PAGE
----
I’m not going to thank men for attending women’s conferences and events. It should never be perceived as a chore to get out and learn from women in business or leadership, or to simply listen to a woman with something interesting to say.
But I am going to acknowledge the event organisers who are increasingly moving to include men in their gender diversity conferences and event programs – especially those that can ‘find’ male speakers who can speak openly and frankly about their experiences, who don’t flinch when discussing the business case for diversity and who put themselves forward as part of the problem – including regarding the lies that are too often told to women.
I have two examples to share here.
The first is Canadian Prime Minister Justin Trudeau, who was interviewed live on stage at the Women in the World conference last week in New York, along with Hillary Clinton, US Ambassador to the UN Nikky Haley, and an impressive line up of activists, authors, comedians, leaders and professionals.
Trudeau shared why he created a gender-neutral cabinet upon being elected in 2015 (remember that “Because it’s 2015” moment?), why his recent federal budget included a chapter on gender equality (I’ll get to that shortly), and why he aims to meet with as many female business leaders, entrepreneurs and women as possible.
It’s not because it’s the right thing to do, he said, but rather because it’s the economically smart thing to do. In politics and in business.
“Having a gender balanced cabinet has been something that has led to a level of depth of conversation and approach to solving problems that, quite frankly, leads you to a much better place and a much better way of sharing with citizens that we are allaying their fears, and that we understand,” he said.
He noted the real shift will come when companies stop saying ‘we really should appoint more women to our board because of the public pressure’, to realising they need to appoint more women to better reach their target markets and to improve their decision-making capabilities.
The second example comes from one of the best events I attended last year (and had the pleasure of participating in as a panellist), Breakthrough 2016, presented by the Victorian Women’s Trust.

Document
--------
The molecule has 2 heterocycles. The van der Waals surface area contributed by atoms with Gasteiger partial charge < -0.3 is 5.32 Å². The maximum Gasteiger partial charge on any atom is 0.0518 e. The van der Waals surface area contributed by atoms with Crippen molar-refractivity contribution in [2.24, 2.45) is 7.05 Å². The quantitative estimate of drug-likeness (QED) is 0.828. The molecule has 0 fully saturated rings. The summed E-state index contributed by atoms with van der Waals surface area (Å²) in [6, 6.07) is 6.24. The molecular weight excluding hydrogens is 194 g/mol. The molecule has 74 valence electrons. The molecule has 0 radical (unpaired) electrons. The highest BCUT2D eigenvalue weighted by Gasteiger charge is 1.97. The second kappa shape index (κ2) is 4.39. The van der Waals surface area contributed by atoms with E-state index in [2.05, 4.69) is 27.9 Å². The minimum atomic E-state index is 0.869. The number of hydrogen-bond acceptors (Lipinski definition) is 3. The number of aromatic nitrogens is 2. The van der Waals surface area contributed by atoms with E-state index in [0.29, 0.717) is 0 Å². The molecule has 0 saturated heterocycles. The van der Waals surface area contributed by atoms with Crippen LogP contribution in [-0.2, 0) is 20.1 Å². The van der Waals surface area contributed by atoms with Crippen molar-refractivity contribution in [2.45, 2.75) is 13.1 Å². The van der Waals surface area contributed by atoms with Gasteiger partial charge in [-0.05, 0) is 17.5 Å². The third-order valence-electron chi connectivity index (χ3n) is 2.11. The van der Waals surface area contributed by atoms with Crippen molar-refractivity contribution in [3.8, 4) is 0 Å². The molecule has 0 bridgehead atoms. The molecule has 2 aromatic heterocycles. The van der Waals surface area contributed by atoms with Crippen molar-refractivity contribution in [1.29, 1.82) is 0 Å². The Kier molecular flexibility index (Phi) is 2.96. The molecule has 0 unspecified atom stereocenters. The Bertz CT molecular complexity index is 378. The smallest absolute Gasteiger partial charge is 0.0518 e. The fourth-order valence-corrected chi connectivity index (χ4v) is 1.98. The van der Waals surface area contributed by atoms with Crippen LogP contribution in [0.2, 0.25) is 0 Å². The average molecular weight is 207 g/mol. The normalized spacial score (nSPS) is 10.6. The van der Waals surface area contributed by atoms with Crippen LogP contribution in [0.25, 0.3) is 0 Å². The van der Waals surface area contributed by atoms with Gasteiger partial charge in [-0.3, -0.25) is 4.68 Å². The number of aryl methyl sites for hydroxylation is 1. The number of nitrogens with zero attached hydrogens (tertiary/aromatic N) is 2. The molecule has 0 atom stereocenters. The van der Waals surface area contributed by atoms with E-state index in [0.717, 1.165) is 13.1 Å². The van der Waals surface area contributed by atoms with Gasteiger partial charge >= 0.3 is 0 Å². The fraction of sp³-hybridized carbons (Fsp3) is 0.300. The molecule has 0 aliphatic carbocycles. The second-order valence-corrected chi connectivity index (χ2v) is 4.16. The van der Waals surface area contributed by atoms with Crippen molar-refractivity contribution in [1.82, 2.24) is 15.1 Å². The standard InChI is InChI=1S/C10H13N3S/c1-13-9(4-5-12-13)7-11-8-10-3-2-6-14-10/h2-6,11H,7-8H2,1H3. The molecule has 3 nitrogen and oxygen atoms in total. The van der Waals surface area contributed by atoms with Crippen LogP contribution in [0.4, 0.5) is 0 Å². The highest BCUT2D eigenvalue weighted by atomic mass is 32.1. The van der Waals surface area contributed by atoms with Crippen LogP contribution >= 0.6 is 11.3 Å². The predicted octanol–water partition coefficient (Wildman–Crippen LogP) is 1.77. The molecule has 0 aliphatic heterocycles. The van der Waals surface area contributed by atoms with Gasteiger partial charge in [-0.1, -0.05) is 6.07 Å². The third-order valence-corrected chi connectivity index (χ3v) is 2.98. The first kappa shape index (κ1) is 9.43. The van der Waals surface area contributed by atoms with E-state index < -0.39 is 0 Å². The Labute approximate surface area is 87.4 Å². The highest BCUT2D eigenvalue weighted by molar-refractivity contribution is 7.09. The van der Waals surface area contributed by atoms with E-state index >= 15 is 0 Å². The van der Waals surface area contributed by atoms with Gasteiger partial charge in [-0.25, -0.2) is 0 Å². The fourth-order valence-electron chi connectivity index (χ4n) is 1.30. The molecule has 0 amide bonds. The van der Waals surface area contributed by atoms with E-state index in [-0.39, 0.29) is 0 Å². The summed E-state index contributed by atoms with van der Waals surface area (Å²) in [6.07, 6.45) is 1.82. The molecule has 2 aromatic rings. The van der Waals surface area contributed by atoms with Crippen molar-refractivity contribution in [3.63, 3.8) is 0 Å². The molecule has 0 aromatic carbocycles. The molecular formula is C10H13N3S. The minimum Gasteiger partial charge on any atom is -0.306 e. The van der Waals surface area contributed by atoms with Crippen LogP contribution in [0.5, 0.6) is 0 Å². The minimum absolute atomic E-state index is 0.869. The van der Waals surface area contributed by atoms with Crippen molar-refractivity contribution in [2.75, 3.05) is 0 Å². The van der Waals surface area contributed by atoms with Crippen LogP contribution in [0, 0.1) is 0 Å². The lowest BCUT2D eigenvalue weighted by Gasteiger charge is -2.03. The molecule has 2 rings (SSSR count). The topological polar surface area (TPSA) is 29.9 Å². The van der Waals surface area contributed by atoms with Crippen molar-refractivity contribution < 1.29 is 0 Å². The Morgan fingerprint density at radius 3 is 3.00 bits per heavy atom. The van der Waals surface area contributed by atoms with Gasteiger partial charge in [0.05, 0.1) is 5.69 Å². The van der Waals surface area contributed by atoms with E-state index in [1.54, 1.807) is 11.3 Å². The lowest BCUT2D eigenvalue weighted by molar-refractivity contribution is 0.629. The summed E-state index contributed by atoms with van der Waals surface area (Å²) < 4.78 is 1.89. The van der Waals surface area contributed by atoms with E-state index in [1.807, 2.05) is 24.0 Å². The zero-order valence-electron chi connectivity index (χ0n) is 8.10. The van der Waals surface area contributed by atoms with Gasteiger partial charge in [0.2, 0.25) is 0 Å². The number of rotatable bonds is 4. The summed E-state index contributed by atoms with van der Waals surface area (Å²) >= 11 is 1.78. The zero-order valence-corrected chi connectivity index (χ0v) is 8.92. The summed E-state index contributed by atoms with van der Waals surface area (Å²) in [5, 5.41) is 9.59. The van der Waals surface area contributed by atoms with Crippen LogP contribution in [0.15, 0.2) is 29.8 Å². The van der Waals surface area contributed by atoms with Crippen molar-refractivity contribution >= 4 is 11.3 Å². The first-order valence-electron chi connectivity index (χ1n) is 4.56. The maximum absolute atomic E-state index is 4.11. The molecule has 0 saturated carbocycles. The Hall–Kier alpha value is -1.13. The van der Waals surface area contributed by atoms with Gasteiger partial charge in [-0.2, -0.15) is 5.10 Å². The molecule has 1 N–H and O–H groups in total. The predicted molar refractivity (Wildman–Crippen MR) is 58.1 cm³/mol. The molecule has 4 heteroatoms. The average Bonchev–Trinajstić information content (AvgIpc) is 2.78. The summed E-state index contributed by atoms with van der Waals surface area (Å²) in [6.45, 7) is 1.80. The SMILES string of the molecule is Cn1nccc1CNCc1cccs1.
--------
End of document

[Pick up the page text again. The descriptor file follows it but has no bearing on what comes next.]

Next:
One keynote session featured Dr Richard Denniss, chief economist at the Australia Institute, who offered a sharp, thirty minute summary on what’s holding women back when it comes to money.
He spoke about the three big lies we’re constantly sold on economic security.
The first big lie is that gender inequality somehow reflects choices: that women are making the wrong choices and therefore we get bad outcomes. It’s all women’s fault, especially those of us who choose to work in caring industries that are paid poorly.
He brought up a David Koch article on women’s superannuation, where the journalist concludes that taking control of your super by following his five steps is a simple but powerful way for women to promote gender equality. Denniss offered some “stinging” and hard truths, sharing his four tips on how to actually close the super gap:
“Step one, don’t go into the caring profession. Don’t. You will never ever match men’s super if you choose low paid work. Two. Don’t take time out of the labour market to care for children, if you understand the genius of compounding interest you’ll know the more you put away when you’re young the more you’ll have later on. Three. Don’t take time out of the workforce when you’re older to care for your parents or your partners parents.
“Four. This is the summary one. Be a man! We invented superannuation, it’s the last vestige of the male breadwinner, harvester male model. It works well for well paid people like me who don’t take lots of time out of the workforce.”
The second lie women are up against is the idea that more evidence is needed before making major decisions and policy decisions that can help close the gender gap. “When you’re powerful you don’t need evidence. Evidence is what you tell the powerless people to go and collect,” Denniss said.
The third lie is that Australia can’t afford to tackle gender inequality. “We sit here today in one of the richest countries in the world, in one of the richest cities, at the richest point in world history. Australia can afford to do anything it wants. What it can’t afford to do is everything that it wants. And that’s what politics is about, deciding what’s important and what’s not.”
Denniss highlighted the $560 billion the Government spent last year on goods, services and tax concessions, noting that just 1% of that figure would be $5.6 billion. “You reckon we can’t afford $100 million for domestic violence crisis centres?” he said.
“We are one of the richest countries in the world, but making us feel poor, making women’s groups feel that there is some shortage of money is central to the political strategy of the people who are winning.”
Denniss said the first step to tackling the three big lies that women are told, is to think big on the problem and get united on how to solve it. “Division is death in politics,” he said.
“Tackling gender inequality isn’t a women’s problem, it’s an Australian opportunity,” he said. “Great leaders build a new country that’s big enough to fit their ambitions in.”
Justin Trudeau said his federal budget included a “chapter five” for the first time that offers a gender based analysis on everything within it. “It means that any initiative we put forward looks at whether it’s positive or negative for women,” he said.
It’s a significant change, one that aims to pursue the opportunity in gender equality – rather than seeing inequality as too hard, or too inconvenient, to deal with.
Breakthrough has just posted Denniss’ video and have kindly shared it with Women’s Agenda below. You can watch Trudeau’s interview here.